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APRIL 29, 2004
 9:15 AM
CONTACT: Infact  
Patti Lynn 617-306-3641
David Lerner 212-260-5000
Philip Morris/Altria Runs Interference on Global Tobacco Treaty

EAST HANOVER, NJ - April 29 - As Philip Morris/Altria tries to divert public attention from its deadly track record, activists and health advocates are challenging top executives at its annual shareholders’ meeting. Last year the tobacco giant changed its name, and this year the location of its annual meeting in an apparent attempt to evade scrutiny. Infact, a leading corporate accountability organization whose actions at every Philip Morris/Altria shareholders’ meeting since 1994 have contributed to major changes in how the tobacco industry operates worldwide, will highlight the Framework Convention on Tobacco Control (FCTC). The FCTC, the first global health and corporate accountability treaty, was unanimously adopted last May by the 192 countries of the World Health Assembly. Dr. Caleb Otto, the lead FCTC negotiator for the Pacific Island nation of Palau and one of the strongest voices in support of the treaty, is speaking at the annual meeting, urging the corporation not to interfere in the FCTC’s implementation.

Negotiators of the FCTC overcame Big Tobacco’s massive political influence to achieve a comprehensive ban on tobacco advertising, promotion and sponsorship. The FCTC will enter into force and become binding international law when 40 countries have signed and ratified the treaty. To date 105 countries have signed and 11, including Palau, India, Norway and New Zealand, have ratified. The FCTC is well on-track toward implementation, but faces interference. Publicly Philip Morris/Altria claims to support the treaty, but Infact and others familiar with the negotiations say evidence indicates otherwise.

“Sophisticated public relations strategies don’t change the facts. Philip Morris/Altria and its friends in the US government worked all along to derail this global treaty and oppose its most central provisions, including a ban on tobacco advertising, promotion and sponsorship. Despite Philip Morris/Altria’s attempts to evade scrutiny, there is a growing movement of ordinary people and many governments for swift FCTC ratification,” says Infact Executive Director Kathryn Mulvey.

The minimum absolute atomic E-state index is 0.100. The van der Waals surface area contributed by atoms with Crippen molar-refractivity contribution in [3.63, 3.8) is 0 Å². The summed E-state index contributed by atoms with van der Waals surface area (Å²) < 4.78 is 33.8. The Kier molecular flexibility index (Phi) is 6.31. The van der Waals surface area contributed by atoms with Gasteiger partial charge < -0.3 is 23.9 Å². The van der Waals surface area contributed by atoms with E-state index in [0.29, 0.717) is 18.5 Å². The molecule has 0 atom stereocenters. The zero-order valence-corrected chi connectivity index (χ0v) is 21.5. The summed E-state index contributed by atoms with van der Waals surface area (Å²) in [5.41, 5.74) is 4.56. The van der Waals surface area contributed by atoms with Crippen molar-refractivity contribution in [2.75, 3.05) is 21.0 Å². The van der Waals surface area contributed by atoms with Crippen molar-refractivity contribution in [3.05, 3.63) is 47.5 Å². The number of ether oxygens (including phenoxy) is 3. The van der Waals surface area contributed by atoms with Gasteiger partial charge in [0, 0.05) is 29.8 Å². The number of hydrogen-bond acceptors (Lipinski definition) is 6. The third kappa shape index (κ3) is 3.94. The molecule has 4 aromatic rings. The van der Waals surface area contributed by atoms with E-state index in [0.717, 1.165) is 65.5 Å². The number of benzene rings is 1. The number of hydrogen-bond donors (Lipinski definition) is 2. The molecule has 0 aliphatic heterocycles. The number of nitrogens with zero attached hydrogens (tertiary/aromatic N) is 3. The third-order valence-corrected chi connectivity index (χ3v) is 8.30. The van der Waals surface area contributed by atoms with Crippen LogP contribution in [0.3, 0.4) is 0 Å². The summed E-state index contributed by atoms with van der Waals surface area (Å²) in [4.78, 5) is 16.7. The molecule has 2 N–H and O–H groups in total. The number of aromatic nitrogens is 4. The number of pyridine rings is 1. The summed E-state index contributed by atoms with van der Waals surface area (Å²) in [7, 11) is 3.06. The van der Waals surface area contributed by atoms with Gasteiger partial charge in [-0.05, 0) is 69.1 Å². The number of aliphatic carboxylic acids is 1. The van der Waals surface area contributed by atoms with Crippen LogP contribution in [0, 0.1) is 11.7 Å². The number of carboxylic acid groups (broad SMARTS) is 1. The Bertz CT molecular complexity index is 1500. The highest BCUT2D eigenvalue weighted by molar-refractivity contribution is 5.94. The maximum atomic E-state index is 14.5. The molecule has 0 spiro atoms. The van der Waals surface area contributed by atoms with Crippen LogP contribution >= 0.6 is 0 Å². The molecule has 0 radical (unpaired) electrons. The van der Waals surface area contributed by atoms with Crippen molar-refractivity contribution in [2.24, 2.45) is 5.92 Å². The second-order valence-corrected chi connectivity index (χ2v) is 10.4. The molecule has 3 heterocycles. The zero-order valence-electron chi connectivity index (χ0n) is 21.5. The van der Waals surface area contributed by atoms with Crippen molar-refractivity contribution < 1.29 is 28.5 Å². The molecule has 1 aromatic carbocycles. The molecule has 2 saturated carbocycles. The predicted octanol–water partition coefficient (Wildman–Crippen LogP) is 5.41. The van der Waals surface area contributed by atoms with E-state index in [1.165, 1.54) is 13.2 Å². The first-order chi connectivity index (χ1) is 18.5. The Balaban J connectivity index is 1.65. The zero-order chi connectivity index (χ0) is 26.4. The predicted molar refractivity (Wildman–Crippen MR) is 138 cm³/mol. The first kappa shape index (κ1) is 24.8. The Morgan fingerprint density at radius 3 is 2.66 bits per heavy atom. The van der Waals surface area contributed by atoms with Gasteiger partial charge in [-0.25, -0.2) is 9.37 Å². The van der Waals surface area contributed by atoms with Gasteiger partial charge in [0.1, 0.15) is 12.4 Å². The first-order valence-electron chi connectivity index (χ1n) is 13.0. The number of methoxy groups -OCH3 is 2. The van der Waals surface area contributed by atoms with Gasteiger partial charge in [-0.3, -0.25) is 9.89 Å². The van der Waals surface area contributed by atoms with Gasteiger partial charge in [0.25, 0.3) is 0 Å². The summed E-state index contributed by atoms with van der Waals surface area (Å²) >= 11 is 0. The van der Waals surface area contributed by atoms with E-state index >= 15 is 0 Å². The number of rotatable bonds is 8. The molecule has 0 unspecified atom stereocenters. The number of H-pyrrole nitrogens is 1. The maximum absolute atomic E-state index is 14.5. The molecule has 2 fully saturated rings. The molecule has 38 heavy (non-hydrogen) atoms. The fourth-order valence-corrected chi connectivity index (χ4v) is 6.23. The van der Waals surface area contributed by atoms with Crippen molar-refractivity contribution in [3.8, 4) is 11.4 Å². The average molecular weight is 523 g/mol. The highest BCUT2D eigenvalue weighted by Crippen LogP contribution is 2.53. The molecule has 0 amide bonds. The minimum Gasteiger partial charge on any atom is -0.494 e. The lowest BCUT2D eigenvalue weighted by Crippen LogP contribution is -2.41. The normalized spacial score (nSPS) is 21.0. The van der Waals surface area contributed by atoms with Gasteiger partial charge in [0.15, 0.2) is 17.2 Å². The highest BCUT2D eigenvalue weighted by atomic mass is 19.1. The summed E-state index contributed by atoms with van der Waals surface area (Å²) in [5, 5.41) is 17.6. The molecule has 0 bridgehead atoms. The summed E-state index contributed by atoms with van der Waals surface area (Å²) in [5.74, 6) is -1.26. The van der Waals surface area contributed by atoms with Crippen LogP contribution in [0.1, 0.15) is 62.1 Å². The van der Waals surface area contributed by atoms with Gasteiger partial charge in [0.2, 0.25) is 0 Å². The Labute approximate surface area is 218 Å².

Internal industry documents released through litigation show that Philip Morris/Altria sought advice from the notorious public relations firm Mongoven, Biscoe and Duchin on how to prevent or delay adoption of the FCTC. The documents include an analysis of which countries are resistant to the framework convention approach, and a summary of the benefits of setting up an industry-friendly non-governmental organization (NGO) to represent its interests. Bush Administration officials tried to protect the tobacco industry during negotiations on the FCTC. Philip Morris/Altria has ties to Bush Administration officials like Karl Rove and has been a major Republican funder.

“The FCTC process has demonstrated that people across the globe are rejecting the addiction, disease and death spread by Big Tobacco. The momentum that led to a strong treaty text continues to grow as people around the world call for the FCTC’s swift implementation. From Palau to Norway and India to New Zealand, things are changing and it’s no longer business as usual for Philip Morris/Altria and its cohorts,” says Dr. Otto.

The tobacco industry is deeply concerned about the impact of the FCTC on its profits and ability to expand internationally. According to a cover story in the industry trade journal Tobacco Reporter last year, “While it remains to be seen whether the FCTC’s bite is as bad as its bark—all provisions must be translated into national laws and there is no enforcement mechanism—it is safe to assume that business will not get any easier for the tobacco industry.”

“With its comprehensive ban on tobacco advertising, promotion and sponsorship, the treaty will eliminate images like the Marlboro Man that have been lethally effective at spreading tobacco addiction, especially to youth. With measures to protect public health policy from interference by tobacco corporations, their subsidiaries and affiliates—and to prioritize health over the tobacco industry’s commercial interests—the FCTC sets a new standard for international regulation of industries that threaten health, the environment and human rights,” concludes Mulvey.

From 1994 until June 2003, Infact’s Boycott of Kraft Foods became an increasing liability for Philip Morris/Altria. The Kraft Boycott was lifted in June 2003 in recognition of the adoption of the FCTC. Infact and its allies also attended the Kraft annual meeting this week to expose and challenge the corporation’s abusive practices. Infact continues to monitor Kraft and its parent company Philip Morris/Altria to make sure they do not interfere with the FCTC as it moves swiftly toward implementation.


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